Ford sued, claiming a conspiracy between McMahon, the TV station, now WSBK-TV owner by Storer Broadcasting and the Boston Garden. The case was settled shortly after McMahon and my depositions. Ford received enough to cover his lawyer fees. Capitol Wrestling, Ch. 38 and the Boston Garden were each to pay one-third. McMahon eventually repaid the Boston Garden and Ch. 38 as he felt they had been unfairly drawn into the dispute. Upon receiving the reimbursement, Ch. 38 thanked McMahon, then canceled the wrestling program. I was successful in clearing wrestling on the new Ch. 56. Vincent J. McMahon ran the Garden events adn we became representatives of Capitol Wrestling here in New England. The promoting rights to the Boston Garden were never handed over to his son. I know because I was at every event. Angelo reported the receipts by phone from the Garden accounting room to Vincent J. McMahon in Delaware or Florida. We held the TV contracts and paid the advertising and they were billed to Capital Wrestling in Washington, D.C., not to Vincent K. McMahon.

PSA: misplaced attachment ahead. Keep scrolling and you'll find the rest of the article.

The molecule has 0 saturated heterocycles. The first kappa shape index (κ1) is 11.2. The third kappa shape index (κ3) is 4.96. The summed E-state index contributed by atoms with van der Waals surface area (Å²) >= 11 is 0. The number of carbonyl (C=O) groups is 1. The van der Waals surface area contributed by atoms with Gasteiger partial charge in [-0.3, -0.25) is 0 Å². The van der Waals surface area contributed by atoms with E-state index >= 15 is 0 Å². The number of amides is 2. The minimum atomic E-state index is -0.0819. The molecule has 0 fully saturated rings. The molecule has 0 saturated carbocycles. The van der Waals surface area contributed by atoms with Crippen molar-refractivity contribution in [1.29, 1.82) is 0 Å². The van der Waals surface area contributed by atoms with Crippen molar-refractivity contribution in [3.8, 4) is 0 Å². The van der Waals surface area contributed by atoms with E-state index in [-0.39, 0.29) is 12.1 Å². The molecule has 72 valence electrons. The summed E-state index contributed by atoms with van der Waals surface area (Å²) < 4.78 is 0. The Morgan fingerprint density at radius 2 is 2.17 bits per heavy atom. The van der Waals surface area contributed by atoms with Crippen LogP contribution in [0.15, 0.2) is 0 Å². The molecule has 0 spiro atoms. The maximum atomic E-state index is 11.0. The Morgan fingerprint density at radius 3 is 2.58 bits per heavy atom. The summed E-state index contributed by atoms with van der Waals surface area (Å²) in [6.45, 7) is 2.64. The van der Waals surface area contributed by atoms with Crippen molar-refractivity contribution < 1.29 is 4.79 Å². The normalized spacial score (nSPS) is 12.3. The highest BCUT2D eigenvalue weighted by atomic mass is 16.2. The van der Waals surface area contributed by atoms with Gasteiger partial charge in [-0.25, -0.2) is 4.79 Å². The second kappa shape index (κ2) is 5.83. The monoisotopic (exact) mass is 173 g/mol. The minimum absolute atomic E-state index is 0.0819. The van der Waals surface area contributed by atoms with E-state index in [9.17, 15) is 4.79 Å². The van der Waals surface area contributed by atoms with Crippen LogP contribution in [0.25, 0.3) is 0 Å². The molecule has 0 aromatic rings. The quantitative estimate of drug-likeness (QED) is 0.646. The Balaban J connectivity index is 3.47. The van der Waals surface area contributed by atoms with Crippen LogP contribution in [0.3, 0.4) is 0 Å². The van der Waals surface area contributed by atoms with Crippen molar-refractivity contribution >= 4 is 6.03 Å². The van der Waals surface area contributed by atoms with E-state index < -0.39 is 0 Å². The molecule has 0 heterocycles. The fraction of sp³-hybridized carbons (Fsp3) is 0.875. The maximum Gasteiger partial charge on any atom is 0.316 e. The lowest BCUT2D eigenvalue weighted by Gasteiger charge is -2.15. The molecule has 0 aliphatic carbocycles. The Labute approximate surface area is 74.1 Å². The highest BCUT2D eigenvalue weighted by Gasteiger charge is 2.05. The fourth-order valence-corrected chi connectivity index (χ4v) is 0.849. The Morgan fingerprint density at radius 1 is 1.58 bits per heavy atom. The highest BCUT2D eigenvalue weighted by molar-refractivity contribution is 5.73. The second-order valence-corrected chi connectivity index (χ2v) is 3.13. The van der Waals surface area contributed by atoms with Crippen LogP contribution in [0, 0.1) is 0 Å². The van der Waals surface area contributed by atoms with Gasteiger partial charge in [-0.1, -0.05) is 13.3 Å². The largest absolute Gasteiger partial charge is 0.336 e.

We began to expand the number of stations in New England that were airing the program to Bangor, Portland, Manchester, Springfield and Providence for Vincent J. The territory at the time remained New England, New York, New Jersey, Pennsylvania and Washington/Baltimore.

Ray Morgan approached Vincent J. McMahon and demanded AFTRA/SAG union national talent fee because the program was airing in a number of cities. McMahon offered to raise it from local to regional fees. Morgan felt he had the upper hand and McMahon couldn't do the show without him. McMahon asked me if he had to pay the national union fee rate. I advised had to pay at least the regional fee because many stations were union shops and wouldn't air the show if Morgan filed a grievance. The only exception I knew would be if Vince or a member of the family were to do the announcing, then he could bypass the union rate, so long as the union dues and pension fund fees were paid. Vincent K. McMahon, who was employed at Capitol Wrestling doing entry level jobs now was paid nothing above his regular small salary to do the announcing.